Why you should see Mango Lane at Loving Touch Friday, June 16

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MANGO LANE. COURTESY PHOTO.
  • Mango Lane. Courtesy photo.

Mango Lane is a groovy four-piece based out of Detroit, and this Friday, June 16, they’re having a record release show at the Loving Touch. Admission is free and it will totally be worth the trip. Austin Carpenter and Jack Engwall have been writing and recording tunes for seven years, and now their live jams will be extra funky thanks to their talented additions to the band, Ian Ruhala and Anthony Spak.

We spoke with the local groove masters about how Mango Lane started, their new album, and other ins-and-outs that showcase the characters that make up the band.

Metro Times: So, what is Mango Lane and what’s the new album going to be like in comparison to your EP, TV Feelings?
Austin Carpenter: Mango Lane is the idea of being happy and positive the way you are, and helping other people embrace that. And this sound [their new self-titled album] is a culmination of TV Feelings and a couple EPs we dropped before. TV Feelings kind of had a soulful vibe, and kind of like indie psychedelic elements per se — we just mixed that together to make a good pop record, I guess.

MT: How did Mango Lane start?
Jack Engwall: Well me and Austin have been playing music together for seven years in a couple different bands.
Carpenter: But, then we started writing songs together... and we realized our songwriting style is similar, so we just started doing songwriting together and thought “oh, this is sick,” so it just started happening I guess.
Engwall: We’re kinda like brothers in a way; we have very similar minds so we just gel naturally.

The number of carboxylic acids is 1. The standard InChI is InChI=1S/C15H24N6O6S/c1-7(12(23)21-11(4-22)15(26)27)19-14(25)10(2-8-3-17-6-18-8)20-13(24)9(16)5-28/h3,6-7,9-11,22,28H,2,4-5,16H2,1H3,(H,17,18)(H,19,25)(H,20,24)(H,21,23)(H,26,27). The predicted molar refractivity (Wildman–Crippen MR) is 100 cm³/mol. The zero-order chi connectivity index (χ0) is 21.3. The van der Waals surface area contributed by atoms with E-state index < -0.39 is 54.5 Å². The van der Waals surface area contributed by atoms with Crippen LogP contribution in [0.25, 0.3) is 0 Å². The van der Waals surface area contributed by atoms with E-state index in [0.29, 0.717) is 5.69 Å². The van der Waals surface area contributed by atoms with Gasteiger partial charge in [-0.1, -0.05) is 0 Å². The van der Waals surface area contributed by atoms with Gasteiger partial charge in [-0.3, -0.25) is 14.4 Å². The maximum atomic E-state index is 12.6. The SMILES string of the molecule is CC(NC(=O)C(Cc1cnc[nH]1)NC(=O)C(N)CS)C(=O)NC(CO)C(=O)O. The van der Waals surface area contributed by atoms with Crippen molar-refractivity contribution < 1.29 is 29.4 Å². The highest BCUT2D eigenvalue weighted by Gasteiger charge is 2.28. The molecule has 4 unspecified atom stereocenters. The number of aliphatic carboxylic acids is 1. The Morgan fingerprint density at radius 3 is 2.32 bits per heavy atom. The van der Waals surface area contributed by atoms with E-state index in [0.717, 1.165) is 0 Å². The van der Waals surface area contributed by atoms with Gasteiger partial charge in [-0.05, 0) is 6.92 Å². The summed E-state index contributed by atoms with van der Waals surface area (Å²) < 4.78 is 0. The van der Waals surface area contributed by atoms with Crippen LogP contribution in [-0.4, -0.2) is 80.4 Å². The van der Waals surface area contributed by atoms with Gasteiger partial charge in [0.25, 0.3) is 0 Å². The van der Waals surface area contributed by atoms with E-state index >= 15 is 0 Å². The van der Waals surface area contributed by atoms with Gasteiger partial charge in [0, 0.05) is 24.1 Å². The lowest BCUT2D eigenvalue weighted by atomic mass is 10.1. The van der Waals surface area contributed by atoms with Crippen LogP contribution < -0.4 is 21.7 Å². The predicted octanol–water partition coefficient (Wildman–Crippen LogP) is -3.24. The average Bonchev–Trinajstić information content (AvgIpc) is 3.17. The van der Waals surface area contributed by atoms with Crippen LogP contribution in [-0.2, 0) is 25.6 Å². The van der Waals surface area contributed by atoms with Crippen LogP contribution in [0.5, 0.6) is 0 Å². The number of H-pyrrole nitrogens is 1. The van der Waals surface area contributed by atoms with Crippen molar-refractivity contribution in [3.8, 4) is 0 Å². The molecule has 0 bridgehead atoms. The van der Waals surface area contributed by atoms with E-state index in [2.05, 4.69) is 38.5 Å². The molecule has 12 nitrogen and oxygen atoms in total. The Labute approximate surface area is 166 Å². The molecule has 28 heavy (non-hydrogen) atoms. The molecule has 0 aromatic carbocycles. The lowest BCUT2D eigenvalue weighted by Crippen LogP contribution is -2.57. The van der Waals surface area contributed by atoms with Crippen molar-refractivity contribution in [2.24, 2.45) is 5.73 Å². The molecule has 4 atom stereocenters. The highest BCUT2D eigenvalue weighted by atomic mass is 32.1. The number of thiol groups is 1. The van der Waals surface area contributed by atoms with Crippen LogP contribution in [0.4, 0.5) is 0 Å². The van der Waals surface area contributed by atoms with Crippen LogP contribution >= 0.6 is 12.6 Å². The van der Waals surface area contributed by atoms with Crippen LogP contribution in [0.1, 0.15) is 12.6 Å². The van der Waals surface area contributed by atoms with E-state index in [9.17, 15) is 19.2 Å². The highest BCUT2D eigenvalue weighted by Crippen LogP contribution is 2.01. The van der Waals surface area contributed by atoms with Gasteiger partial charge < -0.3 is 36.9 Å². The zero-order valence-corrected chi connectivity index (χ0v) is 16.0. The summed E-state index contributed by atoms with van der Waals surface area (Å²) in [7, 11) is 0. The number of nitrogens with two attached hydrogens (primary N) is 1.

MT
: So how did you guys [Ian Ruhala and Anthony Spak] get into Mango Lane?
Ian Ruhala: I met Austin Carpenter at Dally in the Ally, I was playing a set for the Hala band, my group, and I met Mr. Carpet, thought he was Jack at first. We had a little thing and then hung out a little bit, but prior to that, I knew Mr. Spak. We all knew Mr. Spak from other bands like Pines/Greet Death and it grew into this.
Engwall: Spak is the OG
Anthony Spak: So, I play in a band previously called Pines. We just changed our name to Greet Death. We played with these guys [a different band composed of Engwall and Carpenter, not the current Mango Lane] at the Pike Room...and I was really into their old band and we kept in touch. They play a totally different brand of music that I’m used to playing, but I always stayed in touch with these guys because I like the music they put out. I put something online like “Hey I want to start playing with new people,” and these guys were the first to respond. That turned into “Hey do you want to hangout?”, then “Hey do you want to play these songs?” then “Hey do you want to play this show?” And now we’ve been doing this for like a month and it’s really fun. I live an hour away and I don’t mind driving at all to come here.
Carpenter: I could kiss you right now, Anthony.

MT
: What are some of your favorite bands?
Spak: Well it’s always been the Grateful Dead, since high school. These guys showed me Chicano Batman the other day.
Engwall: Yeah Chicano Batman is the SHIT.
Ruhala: See, I have a guy who likes to wear jeans and listen to William Nelson’s Shotgun Willie, and Bob Seger. I got my darker side that likes to fuck with The Cure and 80s stuff my mother showed me. I’ve got the indie-hippie vibe with some real estate.
Engwall: We’re kinda suckers for that typical Indie Shit. You know like Beach Fossils and Phoenix.
Carpenter: Can’t go wrong with Phoenix. Can’t go wrong with some '80s Madonna either. We love hip hop too — Quasimoto and Thundercat.
Engwall: We pretty much say Lord Quasi’s name like every interview that we’ve ever done, which is like 5.